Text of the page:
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How Do We Know Which Boundary Is Ours?

(16 Posts)
gazzalw Wed 20-Feb-13 17:11:43

Hi we live in an ex-LA house and have a long fence which is very much in need of repair (at some cost). When we moved in we shared payment of fencing renewal of the same boundary fencing with our next-door-neighbours but they instigated the process. They also completely redid the fencing on their other side but that was just before they moved so think it was to tidy the garden in order to sell the house. Our new(ish) next-door-neighbours who are tenants have been round to say that it is our fence (on the basis that traditionally the right hand boundary is one's responsibility) but looking back thorough the sellers info form which we got from the previous owners it is clear that the ownership of boundaries is 'unknown'. How can we find out? Would the LA be able to tell us or would they charge to do so?

Any help would be much appreciated. It's going to be an expensive job so would be useful to clarify!

ILikeBirds Wed 20-Feb-13 17:18:23

The LA may still have records. We live in an ex-council property and they knew ours. In this area the general rule seems to be they get rid of as much responsibility for boundaries as possible when they are purchased from the council, so we have 3 out of 4 boundaries grin

CanIHaveAPetGiraffePlease Wed 20-Feb-13 17:23:56

Ours was "unknown" so we split the costs between both of us.

gazzalw Wed 20-Feb-13 17:24:20


Well we are sandwiched in so hopefully that isn't the case but we have long gardens so if the fence needs repairing I would say that will be a goodly £1,000 or so....hmm

gazzalw Wed 20-Feb-13 17:35:08

I wouldn't mind sharing the cost but less happy about paying the entire thing. Given that the previous owners next door bought their home from the LA within the last ten years wouldn't you expect that when they bought and then sold the property (a couple of years timeframe maximum), such issues might have clearly been detailed? We bought ours privately from previous private owners who bought it from the LA and this information (if ever known) had already been 'lost' within the space of some 15 years....

Of course it's not something you really think about but it's been niggling as the fence is in a very bad state of repair. Have been meaning to check our purchase papers for yonks but now with next-door chivvying have dug them all out - not very illuminating though!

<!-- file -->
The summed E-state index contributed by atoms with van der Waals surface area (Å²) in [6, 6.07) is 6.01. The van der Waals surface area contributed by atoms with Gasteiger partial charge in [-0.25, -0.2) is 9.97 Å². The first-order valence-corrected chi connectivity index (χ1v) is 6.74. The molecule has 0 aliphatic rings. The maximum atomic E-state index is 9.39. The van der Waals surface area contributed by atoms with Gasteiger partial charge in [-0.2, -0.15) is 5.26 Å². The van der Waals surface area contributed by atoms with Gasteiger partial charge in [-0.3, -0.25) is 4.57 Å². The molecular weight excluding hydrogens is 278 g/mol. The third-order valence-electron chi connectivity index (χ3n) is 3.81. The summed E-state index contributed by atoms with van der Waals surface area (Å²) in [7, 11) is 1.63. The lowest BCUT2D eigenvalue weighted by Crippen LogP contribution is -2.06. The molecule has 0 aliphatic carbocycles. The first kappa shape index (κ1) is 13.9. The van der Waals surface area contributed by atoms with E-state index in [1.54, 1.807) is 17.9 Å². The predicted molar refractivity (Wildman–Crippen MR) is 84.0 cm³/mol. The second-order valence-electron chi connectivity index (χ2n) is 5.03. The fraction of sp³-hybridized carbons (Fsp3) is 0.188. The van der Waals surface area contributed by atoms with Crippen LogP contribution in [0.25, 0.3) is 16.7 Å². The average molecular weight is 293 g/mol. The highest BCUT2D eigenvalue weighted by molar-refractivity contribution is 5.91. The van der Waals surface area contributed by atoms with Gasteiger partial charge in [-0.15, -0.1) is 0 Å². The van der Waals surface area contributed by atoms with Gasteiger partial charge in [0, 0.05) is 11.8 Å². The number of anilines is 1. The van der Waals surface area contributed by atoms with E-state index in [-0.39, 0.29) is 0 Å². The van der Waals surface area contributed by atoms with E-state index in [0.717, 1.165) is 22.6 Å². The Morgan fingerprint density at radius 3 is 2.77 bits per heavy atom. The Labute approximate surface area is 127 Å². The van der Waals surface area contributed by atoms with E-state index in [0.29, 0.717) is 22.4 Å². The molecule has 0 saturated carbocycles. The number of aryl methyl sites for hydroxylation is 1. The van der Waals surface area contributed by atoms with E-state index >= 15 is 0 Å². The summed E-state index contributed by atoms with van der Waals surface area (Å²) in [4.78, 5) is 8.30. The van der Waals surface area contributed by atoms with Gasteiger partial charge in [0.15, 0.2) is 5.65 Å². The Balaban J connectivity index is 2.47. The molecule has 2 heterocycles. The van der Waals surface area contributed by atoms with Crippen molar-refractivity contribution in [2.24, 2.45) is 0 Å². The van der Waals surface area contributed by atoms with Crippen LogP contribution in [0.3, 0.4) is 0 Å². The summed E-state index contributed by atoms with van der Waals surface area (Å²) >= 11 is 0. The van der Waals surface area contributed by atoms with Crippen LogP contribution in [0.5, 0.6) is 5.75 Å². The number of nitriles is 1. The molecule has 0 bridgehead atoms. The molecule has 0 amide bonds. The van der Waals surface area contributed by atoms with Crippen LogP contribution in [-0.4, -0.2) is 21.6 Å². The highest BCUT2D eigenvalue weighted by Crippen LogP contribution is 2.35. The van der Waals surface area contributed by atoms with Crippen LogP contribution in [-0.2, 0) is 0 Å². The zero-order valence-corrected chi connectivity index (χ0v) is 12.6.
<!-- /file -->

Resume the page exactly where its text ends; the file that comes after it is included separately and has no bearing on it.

Moomoomie Wed 20-Feb-13 17:37:33

It is not a given, but normally the posts are in the garden of the fence owner.

middleagedspread Wed 20-Feb-13 17:40:39

I think it will be on the deeds. On ours there are little arrows on the boundary depicting who's liable for what.

AnitaBlake Wed 20-Feb-13 17:42:17

There's alsorts of traditions for this but all our ex-LA boundaries are shared between the two parties. A fw years ago we even got a new fence paid for by the LA on condition we accepted that the fenceposts would be in our garden.

PigletJohn Wed 20-Feb-13 17:44:57

if it isn't on the deeds, it is unspecified.

Posts used to be on the side of the owner, but some people have taken to putting the fair face on their own side because it looks better (or perhaps to trick the neighbours into doing future maintenance)

the right/left side is AFAIK not true.

gazzalw Wed 20-Feb-13 18:00:10

Well there's nothing that makes anything any clearer.

Who at the Council would we contact? It appears that all stuff to do with LA housing has passed to a HA - the block of houses we live in is all privately owned now, so would they have any information or would it still be with the LA?

ILikeBirds Wed 20-Feb-13 18:06:17

It depends exactly how the housing association is setup. In the district I live in management is all via an arms length housing association but the estates department of the council hold information about the property like boundaries, work done, year built etc. as they are also the department who deal with right to buy.

gazzalw Wed 20-Feb-13 18:24:18

Thanks for your help everyone. I've asked the question of the Council - see where that gets me! Hope I'm not going to have to fork out £100 for a Land Registry search....

Springforward Wed 20-Feb-13 21:01:06

Buying the plans from the Land Registry should only cost a few pounds - we did it last year on a property we were thinking of buying, to establish who owned which bit of the shared driveway.

gazzalw Wed 20-Feb-13 21:06:02


mogwai Wed 20-Feb-13 23:31:51

On the same subject, we are the end house of our road. Our right hand boundary is actually the rear boundary of a property at right angles to us.

Our property was built in the 1960s. The property at right angles is a 1930s property.

Am I right to assume that his rear boundary fence belongs to him? I know that our house was built on parkland so there was no property here when his house was built and that house must have had a rear boundary.

The fence in question is in a very bad state of repair with lots of missing panels. It is also falling down onto our property and is leaning at probably a 45 degree angle into our garden. Is our neighbour responsible for picking the fence up and making it upright again? The owner of the property has a history of moving his boundary fences and claiming other people's gardens.

Can he refuse to repair it even though it's leaning so far onto our garden?

PigletJohn Wed 20-Feb-13 23:49:04

you have no right to force him to maintain his property if he doesn't choose to. But you can push it back if it is leaning into your property.

I would be tempted to put some concrete spurs set into concrete, which will be difficult to move in future, and will not rot. You can bolt his posts to them, or put in your own.

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